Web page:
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Newly issued Mexican immigration regulations are bad news for Americans

On May 25th, 2011, Mexico published its new immigration law. While technically the law went into effect when it was published, due to the fact that the technical regulations on how to apply the law had not yet been written, the law had exemptions delaying its effect until the regulations were finalized and published for the record. The regulations went through a draft and public comment period, and have now been published and went into effect on November 1, 2012

Some parts of the new immigration law will affect Americans who plan to obtain Mexican visas to retire and live in Mexico. More specifically, Mexico has changed the income requirements for pensioners wanting to live there.

The law changes the types of visas. The new visas names are:

  • Visitante (visitor), formerly called FMM.
  • Residente Temporal (temporary resident), formerly called FM-3 and FM-2.
  • Residente Permanente (permanent resident), formally called Immigrado.

Residente Temporal applications for retirees and pensioners. Applicants must submit documents proving they meet one of the following requirements:

  1. Original and copy of proof of investments or bank accounts with average monthly balance equivalent to 20,000 days of the minimum wage in the Federal District during the last twelve months, or

  2. Original and copies of documents showing the applicant has monthly employment or unencumbered pension income greater than 400 days of the minimum wage in the Federal District, for the past six months.

The legal minimum daily wage in the Federal District in 2012 is 62.33 pesos, so 400 times that is 24,932 pesos, or $1,890 dollars at today's exchange rate of 13.19 pesos to the dollar. This amount is increased by 50% for each dependent. So, a married couple applying for the new Residente Temporal visa are required to have a minimum monthly income of $2,835.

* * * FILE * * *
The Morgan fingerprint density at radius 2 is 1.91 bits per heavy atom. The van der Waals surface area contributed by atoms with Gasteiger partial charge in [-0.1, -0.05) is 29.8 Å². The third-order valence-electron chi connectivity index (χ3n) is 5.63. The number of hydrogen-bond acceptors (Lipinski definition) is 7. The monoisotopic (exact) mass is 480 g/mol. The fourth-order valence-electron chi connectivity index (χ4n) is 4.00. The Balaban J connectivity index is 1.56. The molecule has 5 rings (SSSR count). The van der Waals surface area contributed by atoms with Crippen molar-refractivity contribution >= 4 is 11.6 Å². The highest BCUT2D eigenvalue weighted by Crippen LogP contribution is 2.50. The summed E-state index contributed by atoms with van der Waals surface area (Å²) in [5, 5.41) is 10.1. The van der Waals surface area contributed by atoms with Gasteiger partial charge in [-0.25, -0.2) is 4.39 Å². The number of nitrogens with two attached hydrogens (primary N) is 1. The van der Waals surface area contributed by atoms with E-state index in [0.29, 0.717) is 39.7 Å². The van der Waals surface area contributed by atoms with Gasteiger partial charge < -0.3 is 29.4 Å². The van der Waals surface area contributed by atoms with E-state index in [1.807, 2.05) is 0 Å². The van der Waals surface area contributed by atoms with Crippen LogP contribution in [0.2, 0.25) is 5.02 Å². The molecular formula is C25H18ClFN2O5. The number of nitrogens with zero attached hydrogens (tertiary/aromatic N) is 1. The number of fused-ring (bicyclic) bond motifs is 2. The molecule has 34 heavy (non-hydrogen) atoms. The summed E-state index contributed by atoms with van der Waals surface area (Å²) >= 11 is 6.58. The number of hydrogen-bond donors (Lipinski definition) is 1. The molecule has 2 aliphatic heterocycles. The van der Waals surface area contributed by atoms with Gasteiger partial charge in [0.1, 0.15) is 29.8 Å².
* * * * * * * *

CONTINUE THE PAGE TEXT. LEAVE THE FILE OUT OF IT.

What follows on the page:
20,000 days minimum wage is 1,246,600 pesos, or $94,500 dollars.

An applicant for Residente Permanente must show either the same 20,000 days minimum wage in investments or a monthly employment or pension income of 500 times the minimum wage. That would be $2,365 dollars per month of income. A married couple would require $3,548 per month of income.

Prior to this change, an applicant for an FM-3 was required to demonstrate a monthly income of 250 times the minimum daily wage and an applicant for an FM-2 was required to have 400 times the minimum wage. In other words, the new regulations have increased the income requirement for a temporary resident visa by 60%, and a permanent resident visa has increased by 25%.

The application fees for the visas have also increased. A Residente Temporal visa now costs 3,130 pesos ($237) for a single year, whereas prior to the change, the costs were 1,455 pesos ($110) for the FM-3 and 2,282 pesos ($173) for the FM-2.

The average US social security benefit paid in 2012 was $1,230 per month. As such, the average pensioner in the US would not qualify for a temporary resident visa in Mexico without another source of income.